The genus Chymomyza is a genus of about 60 described species, the majority of which are found in the old and new world tropics. This genus is characterized by having the proclinate orbital setae inserted posterior to the anterior reclinate seta (see Markow and O’Grady 2005 for detailed discussion of all morphological characters). Most members of this group also possess femoral spines (see Grimaldi, 1986: 356; 1990:65). Okada (1976) used morphological characters to divide Chymomyza into five species groups: aldrichii, costata, fuscimana, obscura, and procnemis. Grimaldi (1986) described seven new species in the aldrichii species group, all of which are found in the Neotropics, and presented a phylogeny of this group that greatly improves the resolution in this clade over Okada’s tree. The aldrichii species group is notable because at least five species placed in it are hypercephalic.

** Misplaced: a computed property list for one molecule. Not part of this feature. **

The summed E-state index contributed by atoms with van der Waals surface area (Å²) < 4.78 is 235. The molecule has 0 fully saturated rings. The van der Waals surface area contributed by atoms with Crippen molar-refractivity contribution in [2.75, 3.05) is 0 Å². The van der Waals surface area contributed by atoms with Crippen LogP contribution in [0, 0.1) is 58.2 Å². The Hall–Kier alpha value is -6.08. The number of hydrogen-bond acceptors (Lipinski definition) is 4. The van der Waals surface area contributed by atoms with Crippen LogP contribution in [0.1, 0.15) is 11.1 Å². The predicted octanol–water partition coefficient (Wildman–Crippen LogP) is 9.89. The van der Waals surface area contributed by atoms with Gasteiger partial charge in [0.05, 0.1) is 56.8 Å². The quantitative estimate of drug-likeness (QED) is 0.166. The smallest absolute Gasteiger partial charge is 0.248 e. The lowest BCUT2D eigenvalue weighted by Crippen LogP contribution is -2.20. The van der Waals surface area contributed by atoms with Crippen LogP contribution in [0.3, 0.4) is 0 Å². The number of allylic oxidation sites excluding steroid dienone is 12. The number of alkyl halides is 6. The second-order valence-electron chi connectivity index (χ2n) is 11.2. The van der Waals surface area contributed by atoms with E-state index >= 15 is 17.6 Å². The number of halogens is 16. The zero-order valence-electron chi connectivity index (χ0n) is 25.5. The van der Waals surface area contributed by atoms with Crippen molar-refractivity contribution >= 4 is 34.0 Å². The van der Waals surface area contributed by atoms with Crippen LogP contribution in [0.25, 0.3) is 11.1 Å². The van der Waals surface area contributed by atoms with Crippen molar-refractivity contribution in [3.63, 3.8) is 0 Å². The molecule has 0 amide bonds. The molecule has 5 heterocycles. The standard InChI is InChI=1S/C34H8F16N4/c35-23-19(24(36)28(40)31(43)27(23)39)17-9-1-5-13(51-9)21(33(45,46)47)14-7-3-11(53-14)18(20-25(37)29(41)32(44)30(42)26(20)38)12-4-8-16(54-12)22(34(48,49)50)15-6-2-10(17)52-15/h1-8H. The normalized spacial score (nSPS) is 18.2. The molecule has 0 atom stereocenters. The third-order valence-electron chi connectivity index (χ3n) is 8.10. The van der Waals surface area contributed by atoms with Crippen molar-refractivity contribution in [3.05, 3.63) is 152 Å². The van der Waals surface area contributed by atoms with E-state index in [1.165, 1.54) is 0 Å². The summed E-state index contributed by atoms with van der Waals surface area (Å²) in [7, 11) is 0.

Many members of the genus Chymomyza are attracted to cut wood, and this may serve as a lek or oviposition site for these species. Grimaldi (1986) considered the use of this substrate to be a specialization, possibly derived from a polyphagous habit. A number of Neotropical Chymomyza species display elaborate courtship behaviors, including male display and aggression (Grimaldi, 1986; Grimaldi and Fenster, 1989).
(excerpted from Markow and O’Grady, 2006, Chapter 1)